34. M. J. Young, A. J. M. Boulton, A. F. Macleod, D. R. R. Williams, and P. H. Sonksen, “A multicentre study of the prevalence of diabetic peripheral neuropathy in the United Kingdom hospital clinic population,” Diabetologia, vol. 36, no. 2, pp. 150–154, 1993. View at Publisher · View at Google Scholar · View at Scopus
  35. N. Papanas, G. Symeonidis, G. Mavridis et al., “Ankle-brachial index: a surrogate marker of microvascular complications in type 2 diabetes mellitus?” International Angiology, vol. 26, no. 3, pp. 253–257, 2007. View at Scopus
  36. K. I. Paraskevas, I. Kotsikoris, S. A. Koupidis, A. D. Giannoukas, and D. P. Mikhailidis, “Editorial: Ankle-brachial index: a marker of both peripheral arterial disease and systemic atherosclerosis as well as a predictor of vascular events,” Angiology, vol. 61, no. 6, pp. 521–523, 2010. View at Publisher · View at Google Scholar · View at Scopus
  37. M. K. York, “Aerobic Bacteriology. Quantitative cultures of wound tissues,” in Clinical Microbiology Procedures Handbook, H. D. Isenberg, Ed., section 3.13.2, ASM Press, Washington, DC, USA, 2nd edition, 2004.
  38. L. Rabjohn, K. Roberts, M. Troiano, and H. Schoenhaus, “Diagnostic and prognostic value of erythrocyte sedimentation rate in contiguous osteomyelitis of the foot and ankle,” Journal of Foot and Ankle Surgery, vol. 46, no. 4, pp. 230–237, 2007. View at Publisher · View at Google Scholar · View at Scopus
  39. M. B. Pepys and G. M. Hirschfield, “C-reactive protein: a critical update,” Journal of Clinical Investigation, vol. 111, no. 12, pp. 1805–1812, 2003. View at Publisher · View at Google Scholar · View at Scopus
  40. T. Dinh, G. Snyder, and A. Veves, “Current techniques to detect foot infection in the diabetic patient,” International Journal of Lower Extremity Wounds, vol. 9, no. 1, pp. 24–30, 2010. View at Publisher · View at Google Scholar · View at Scopus
  41. M. Michail, E. Jude, C. Liaskos, et al., “The performance of serum inflammatory markers for the diagnosis and follow-up of patients with osteomyelitis,” The International Journal of Lower Extremity Wounds, vol. 12, no. 2, pp. 94–99, 2013.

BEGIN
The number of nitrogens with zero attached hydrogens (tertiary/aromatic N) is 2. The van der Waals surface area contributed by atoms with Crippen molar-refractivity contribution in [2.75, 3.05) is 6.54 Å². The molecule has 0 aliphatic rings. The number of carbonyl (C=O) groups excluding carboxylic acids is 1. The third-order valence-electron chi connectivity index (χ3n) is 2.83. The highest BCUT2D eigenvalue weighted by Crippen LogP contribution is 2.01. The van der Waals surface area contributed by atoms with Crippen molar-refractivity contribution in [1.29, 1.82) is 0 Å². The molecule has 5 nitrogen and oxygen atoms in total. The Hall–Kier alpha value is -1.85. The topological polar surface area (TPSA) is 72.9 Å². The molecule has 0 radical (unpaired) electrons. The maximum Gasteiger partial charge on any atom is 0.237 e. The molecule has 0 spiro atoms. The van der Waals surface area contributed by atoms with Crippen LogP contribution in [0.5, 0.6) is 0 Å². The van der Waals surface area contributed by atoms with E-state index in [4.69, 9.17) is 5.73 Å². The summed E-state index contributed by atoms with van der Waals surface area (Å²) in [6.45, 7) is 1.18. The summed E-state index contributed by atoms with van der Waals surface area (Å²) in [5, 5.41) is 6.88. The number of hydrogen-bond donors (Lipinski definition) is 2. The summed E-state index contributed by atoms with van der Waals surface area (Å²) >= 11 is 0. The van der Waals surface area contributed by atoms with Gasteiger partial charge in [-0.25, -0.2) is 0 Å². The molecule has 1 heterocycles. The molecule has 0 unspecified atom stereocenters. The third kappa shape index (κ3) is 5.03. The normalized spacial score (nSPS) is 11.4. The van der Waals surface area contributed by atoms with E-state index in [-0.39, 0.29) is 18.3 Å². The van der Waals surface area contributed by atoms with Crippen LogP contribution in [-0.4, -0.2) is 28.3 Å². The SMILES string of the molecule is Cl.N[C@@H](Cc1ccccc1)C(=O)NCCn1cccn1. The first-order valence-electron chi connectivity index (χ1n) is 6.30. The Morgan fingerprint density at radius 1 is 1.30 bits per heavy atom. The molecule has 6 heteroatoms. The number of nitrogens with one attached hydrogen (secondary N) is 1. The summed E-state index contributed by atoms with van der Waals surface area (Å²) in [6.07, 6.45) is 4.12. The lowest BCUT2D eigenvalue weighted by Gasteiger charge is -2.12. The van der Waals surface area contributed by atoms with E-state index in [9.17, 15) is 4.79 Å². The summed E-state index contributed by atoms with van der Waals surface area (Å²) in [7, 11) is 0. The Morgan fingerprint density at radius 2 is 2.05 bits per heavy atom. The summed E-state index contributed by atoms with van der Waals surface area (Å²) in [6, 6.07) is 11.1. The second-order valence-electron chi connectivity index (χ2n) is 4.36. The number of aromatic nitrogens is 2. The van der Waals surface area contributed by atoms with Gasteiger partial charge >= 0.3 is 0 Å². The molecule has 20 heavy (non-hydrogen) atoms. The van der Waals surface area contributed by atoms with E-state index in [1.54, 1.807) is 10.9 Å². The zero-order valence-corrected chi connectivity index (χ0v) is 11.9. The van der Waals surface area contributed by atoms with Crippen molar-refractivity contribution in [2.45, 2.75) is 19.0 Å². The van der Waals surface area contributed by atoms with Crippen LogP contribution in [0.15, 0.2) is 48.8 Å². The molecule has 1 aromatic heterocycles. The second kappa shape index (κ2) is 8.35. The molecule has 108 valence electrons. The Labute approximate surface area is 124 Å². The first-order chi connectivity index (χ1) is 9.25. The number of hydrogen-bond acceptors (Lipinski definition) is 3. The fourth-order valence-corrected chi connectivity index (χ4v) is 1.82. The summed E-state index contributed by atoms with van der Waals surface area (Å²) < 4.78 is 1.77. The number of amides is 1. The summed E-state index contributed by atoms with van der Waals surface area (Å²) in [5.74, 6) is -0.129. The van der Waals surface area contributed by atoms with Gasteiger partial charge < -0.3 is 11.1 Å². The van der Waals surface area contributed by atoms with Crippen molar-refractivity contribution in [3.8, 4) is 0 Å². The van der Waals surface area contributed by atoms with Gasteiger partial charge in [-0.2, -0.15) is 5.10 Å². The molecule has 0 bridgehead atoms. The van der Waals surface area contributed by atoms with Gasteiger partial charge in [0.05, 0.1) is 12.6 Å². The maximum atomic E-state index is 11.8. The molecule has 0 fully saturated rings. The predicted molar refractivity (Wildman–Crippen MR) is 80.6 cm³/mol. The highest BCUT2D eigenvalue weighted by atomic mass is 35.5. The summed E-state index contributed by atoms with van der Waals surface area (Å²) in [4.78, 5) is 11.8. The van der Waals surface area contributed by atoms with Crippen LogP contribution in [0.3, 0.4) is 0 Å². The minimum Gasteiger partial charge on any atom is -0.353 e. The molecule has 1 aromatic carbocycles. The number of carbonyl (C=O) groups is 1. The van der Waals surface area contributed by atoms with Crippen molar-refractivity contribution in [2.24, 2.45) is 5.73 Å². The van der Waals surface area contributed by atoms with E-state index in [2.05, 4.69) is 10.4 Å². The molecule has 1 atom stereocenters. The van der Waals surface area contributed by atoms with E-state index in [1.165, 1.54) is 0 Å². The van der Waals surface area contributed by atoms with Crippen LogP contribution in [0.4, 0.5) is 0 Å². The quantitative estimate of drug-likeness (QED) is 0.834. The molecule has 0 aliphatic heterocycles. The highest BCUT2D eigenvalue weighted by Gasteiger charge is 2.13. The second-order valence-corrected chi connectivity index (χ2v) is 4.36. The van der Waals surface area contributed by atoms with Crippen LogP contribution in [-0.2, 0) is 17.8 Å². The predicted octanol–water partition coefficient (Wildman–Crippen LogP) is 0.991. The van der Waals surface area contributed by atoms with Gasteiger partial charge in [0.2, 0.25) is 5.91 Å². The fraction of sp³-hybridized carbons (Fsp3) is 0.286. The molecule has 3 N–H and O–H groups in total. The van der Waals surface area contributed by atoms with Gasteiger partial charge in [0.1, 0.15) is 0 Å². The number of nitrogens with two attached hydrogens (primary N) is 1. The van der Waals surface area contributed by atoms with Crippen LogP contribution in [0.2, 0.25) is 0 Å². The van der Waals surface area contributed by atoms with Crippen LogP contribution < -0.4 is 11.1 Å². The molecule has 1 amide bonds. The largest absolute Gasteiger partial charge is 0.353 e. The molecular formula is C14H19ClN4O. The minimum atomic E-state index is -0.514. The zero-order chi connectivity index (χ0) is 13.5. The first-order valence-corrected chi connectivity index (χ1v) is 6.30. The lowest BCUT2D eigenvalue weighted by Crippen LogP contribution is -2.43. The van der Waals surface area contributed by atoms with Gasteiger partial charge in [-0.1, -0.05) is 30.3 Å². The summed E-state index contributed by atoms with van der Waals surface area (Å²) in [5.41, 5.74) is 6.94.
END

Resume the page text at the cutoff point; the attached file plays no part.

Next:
42. E. Gouveri and N. Papanas, “Charcot osteoarthropathy in diabetes: a brief review with an emphasis on clinical practice,” World Journal of Diabetes, vol. 2, no. 5, pp. 59–65, 2011.
  43. M. E. Edmonds, A. V. M. Foster, and L. J. Sanders, “Stage 4: the infected foot,” in A Practical Manual of Diabetic Footcare, M. E. Edmonds, A. V. M. Foster, and L. J. Sanders, Eds., pp. 102–140, Blackwell, Oxford, UK, 2004.
  44. J. Aragón-Sánchez, J. L. Lázaro-Martínez, C. Hernández-Herrero et al., “Surgical treatment of limb- and life-threatening infections in the feet of patients with diabetes and at least one palpable pedal pulse: successes and lessons learnt,” International Journal of Lower Extremity Wounds, vol. 10, no. 4, pp. 207–213, 2011. View at Publisher · View at Google Scholar · View at Scopus
  45. C. A. Abbott, A. L. Carrington, H. Ashe et al., “The North-West Diabetes Foot Care Study: incidence of, and risk factors for, new diabetic foot ulceration in a community-based patient cohort,” Diabetic Medicine, vol. 19, no. 5, pp. 377–384, 2002. View at Publisher · View at Google Scholar · View at Scopus
  46. N. Papanas, A. I. Vinik, and D. Ziegler, “Neuropathy in prediabetes: does the clock start ticking early?” Nature Reviews Endocrinology, vol. 7, no. 11, pp. 682–690, 2011. View at Publisher · View at Google Scholar · View at Scopus
  47. N. Papanas, A. J. Boulton, R. A. Malik, et al., “A simple new non-invasive sweat indicator test for the diagnosis of diabetic neuropathy,” Diabetic Medicine, vol. 30, no. 5, pp. 525–534, 2013.